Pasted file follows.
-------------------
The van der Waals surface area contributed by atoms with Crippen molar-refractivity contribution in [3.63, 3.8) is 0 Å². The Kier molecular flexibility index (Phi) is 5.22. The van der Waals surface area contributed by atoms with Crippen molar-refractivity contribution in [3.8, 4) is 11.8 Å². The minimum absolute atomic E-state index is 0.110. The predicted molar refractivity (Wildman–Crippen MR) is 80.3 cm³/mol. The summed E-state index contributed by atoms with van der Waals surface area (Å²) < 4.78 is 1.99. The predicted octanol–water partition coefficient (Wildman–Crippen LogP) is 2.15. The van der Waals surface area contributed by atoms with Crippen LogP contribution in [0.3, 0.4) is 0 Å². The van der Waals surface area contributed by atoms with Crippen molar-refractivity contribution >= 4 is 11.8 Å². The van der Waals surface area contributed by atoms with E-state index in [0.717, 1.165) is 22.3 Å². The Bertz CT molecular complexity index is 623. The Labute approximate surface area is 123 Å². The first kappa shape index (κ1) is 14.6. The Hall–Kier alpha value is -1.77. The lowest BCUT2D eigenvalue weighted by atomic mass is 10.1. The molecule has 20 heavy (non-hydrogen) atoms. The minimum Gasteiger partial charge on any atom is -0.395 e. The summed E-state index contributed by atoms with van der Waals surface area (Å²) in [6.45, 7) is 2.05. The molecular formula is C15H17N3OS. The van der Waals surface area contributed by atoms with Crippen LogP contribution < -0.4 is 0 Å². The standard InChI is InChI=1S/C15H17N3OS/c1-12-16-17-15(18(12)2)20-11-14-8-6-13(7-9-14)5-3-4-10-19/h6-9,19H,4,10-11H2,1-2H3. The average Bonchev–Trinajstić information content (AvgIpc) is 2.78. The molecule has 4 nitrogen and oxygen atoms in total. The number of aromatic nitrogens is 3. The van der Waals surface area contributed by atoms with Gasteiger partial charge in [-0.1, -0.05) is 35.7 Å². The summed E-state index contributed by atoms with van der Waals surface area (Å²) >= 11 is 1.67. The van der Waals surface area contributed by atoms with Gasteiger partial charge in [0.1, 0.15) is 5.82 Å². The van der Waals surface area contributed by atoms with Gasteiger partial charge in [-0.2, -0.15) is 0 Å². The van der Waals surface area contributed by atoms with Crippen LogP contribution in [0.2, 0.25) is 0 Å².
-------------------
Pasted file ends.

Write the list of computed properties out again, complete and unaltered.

The van der Waals surface area contributed by atoms with Crippen molar-refractivity contribution in [3.63, 3.8) is 0 Å². The Kier molecular flexibility index (Phi) is 5.22. The van der Waals surface area contributed by atoms with Crippen molar-refractivity contribution in [3.8, 4) is 11.8 Å². The minimum absolute atomic E-state index is 0.110. The predicted molar refractivity (Wildman–Crippen MR) is 80.3 cm³/mol. The summed E-state index contributed by atoms with van der Waals surface area (Å²) < 4.78 is 1.99. The predicted octanol–water partition coefficient (Wildman–Crippen LogP) is 2.15. The van der Waals surface area contributed by atoms with Crippen LogP contribution in [0.3, 0.4) is 0 Å². The van der Waals surface area contributed by atoms with Crippen molar-refractivity contribution >= 4 is 11.8 Å². The van der Waals surface area contributed by atoms with E-state index in [0.717, 1.165) is 22.3 Å². The Bertz CT molecular complexity index is 623. The Labute approximate surface area is 123 Å². The first kappa shape index (κ1) is 14.6. The Hall–Kier alpha value is -1.77. The lowest BCUT2D eigenvalue weighted by atomic mass is 10.1. The molecule has 20 heavy (non-hydrogen) atoms. The minimum Gasteiger partial charge on any atom is -0.395 e. The summed E-state index contributed by atoms with van der Waals surface area (Å²) in [6.45, 7) is 2.05. The molecular formula is C15H17N3OS. The van der Waals surface area contributed by atoms with Crippen LogP contribution < -0.4 is 0 Å². The standard InChI is InChI=1S/C15H17N3OS/c1-12-16-17-15(18(12)2)20-11-14-8-6-13(7-9-14)5-3-4-10-19/h6-9,19H,4,10-11H2,1-2H3. The average Bonchev–Trinajstić information content (AvgIpc) is 2.78. The molecule has 4 nitrogen and oxygen atoms in total. The number of aromatic nitrogens is 3. The van der Waals surface area contributed by atoms with Gasteiger partial charge in [-0.1, -0.05) is 35.7 Å². The summed E-state index contributed by atoms with van der Waals surface area (Å²) >= 11 is 1.67. The van der Waals surface area contributed by atoms with Gasteiger partial charge in [0.1, 0.15) is 5.82 Å². The van der Waals surface area contributed by atoms with Gasteiger partial charge in [-0.2, -0.15) is 0 Å². The van der Waals surface area contributed by atoms with Crippen LogP contribution in [0.2, 0.25) is 0 Å².